30 crossroads music of american cultures barkley

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Unformatted text preview: d trombone accompanied by a rhythm section of a tuba or string bass, banjo, and drums. Exuberance and volume were highly valued, and the entire ensemble improvised simultaneously within the confines of their specific roles. Early musicians and groups include Buddy Bolden, Jelly Roll Morton, and King Oliver’s Creole Jazz Band (with Louis Armstrong on second trumpet). The term “Dixieland” has come to refer 23 this style of jazz as played by white musicians. Listen to this early version of “St. Louis Blues” by Louis Armstrong, which demonstrates the connections between early blues and jazz. Compare this with the Dixieland style of “Way Down Yonder in New Orleans.” Listening Example: St. Louis Blues by Louis Armstrong and “Way Down Yonder in New Orleans” by The Dukes of Dixieland Swing and Big Band The larger bands (12- 25 musicians) of the 1930s and 40s that evolved after jazz migrated to cities such as New York and Chicago. Associated with the “Swing Era,” the music often accompanied the new style of jitterbug dancing and had a more supple treatment of the rhythm that helped the music “swing” or “groove.” Famous ‘big bands’ were those led by Duke Ellington, King Oliver, and Count Basie (all African American) and then later white musicians such as Benny Goodman, Tommy Dorsey, and Glen Miller. Listen to these two Big Band Classics and see if you can hear the differences in performance between the “African- American” band of Count Basie and the “White” band of Glenn Miller. Listening Examples: “Every Day I Got the Blues” sung by Joe Williams with Count Basie and In the Mood” with Glenn Miller” Bebop Bebop emerged in the 1940s as a reaction against the commercialized, polished swing that had become so famous with white bands. Representative musicians include Charlie Parker and John Birks “Dizzie” Gillespie. Bebop’s principal characteristics include improvisations derived from the harmonic structure rather than improvisations based on the melody; more complex harmonies; and smaller ensembles. Following is a description of several changes in the musical structure that characterized the shift from swing to bop. First, with the break from needing to accompany dancing, the rhythm became much freer and more complex, with one of the clearest shifts being a move away from accents on the first and t...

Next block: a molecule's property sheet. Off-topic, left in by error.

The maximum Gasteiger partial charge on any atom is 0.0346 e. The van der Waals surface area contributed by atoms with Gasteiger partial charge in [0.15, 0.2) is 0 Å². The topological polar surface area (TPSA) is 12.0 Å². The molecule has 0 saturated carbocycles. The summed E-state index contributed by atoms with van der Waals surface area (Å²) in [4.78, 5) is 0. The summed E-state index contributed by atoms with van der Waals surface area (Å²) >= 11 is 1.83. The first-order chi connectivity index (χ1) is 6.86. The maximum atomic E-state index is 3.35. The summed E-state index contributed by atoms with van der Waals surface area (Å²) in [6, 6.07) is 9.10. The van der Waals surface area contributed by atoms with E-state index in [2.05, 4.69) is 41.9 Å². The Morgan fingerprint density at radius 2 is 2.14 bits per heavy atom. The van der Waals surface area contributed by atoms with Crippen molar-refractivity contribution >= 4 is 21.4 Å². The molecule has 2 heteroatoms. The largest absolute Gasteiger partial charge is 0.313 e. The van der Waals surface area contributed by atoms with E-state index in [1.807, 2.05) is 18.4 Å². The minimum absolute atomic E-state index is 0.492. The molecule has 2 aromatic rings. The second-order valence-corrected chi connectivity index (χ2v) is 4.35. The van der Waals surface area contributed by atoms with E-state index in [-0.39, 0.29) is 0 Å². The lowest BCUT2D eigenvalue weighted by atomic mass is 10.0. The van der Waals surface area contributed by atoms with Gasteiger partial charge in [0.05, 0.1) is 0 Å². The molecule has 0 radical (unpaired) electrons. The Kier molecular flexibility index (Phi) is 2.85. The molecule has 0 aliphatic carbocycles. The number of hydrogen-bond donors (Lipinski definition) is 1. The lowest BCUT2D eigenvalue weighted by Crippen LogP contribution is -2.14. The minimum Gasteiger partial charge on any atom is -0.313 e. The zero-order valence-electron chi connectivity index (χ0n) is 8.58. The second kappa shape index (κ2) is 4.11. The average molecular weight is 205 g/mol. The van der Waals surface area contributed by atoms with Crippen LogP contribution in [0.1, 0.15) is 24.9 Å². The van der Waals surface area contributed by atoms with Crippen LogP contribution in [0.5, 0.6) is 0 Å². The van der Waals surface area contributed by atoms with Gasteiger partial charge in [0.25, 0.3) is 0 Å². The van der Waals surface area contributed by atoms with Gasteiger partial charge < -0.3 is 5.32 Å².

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This document was uploaded on 02/16/2014.

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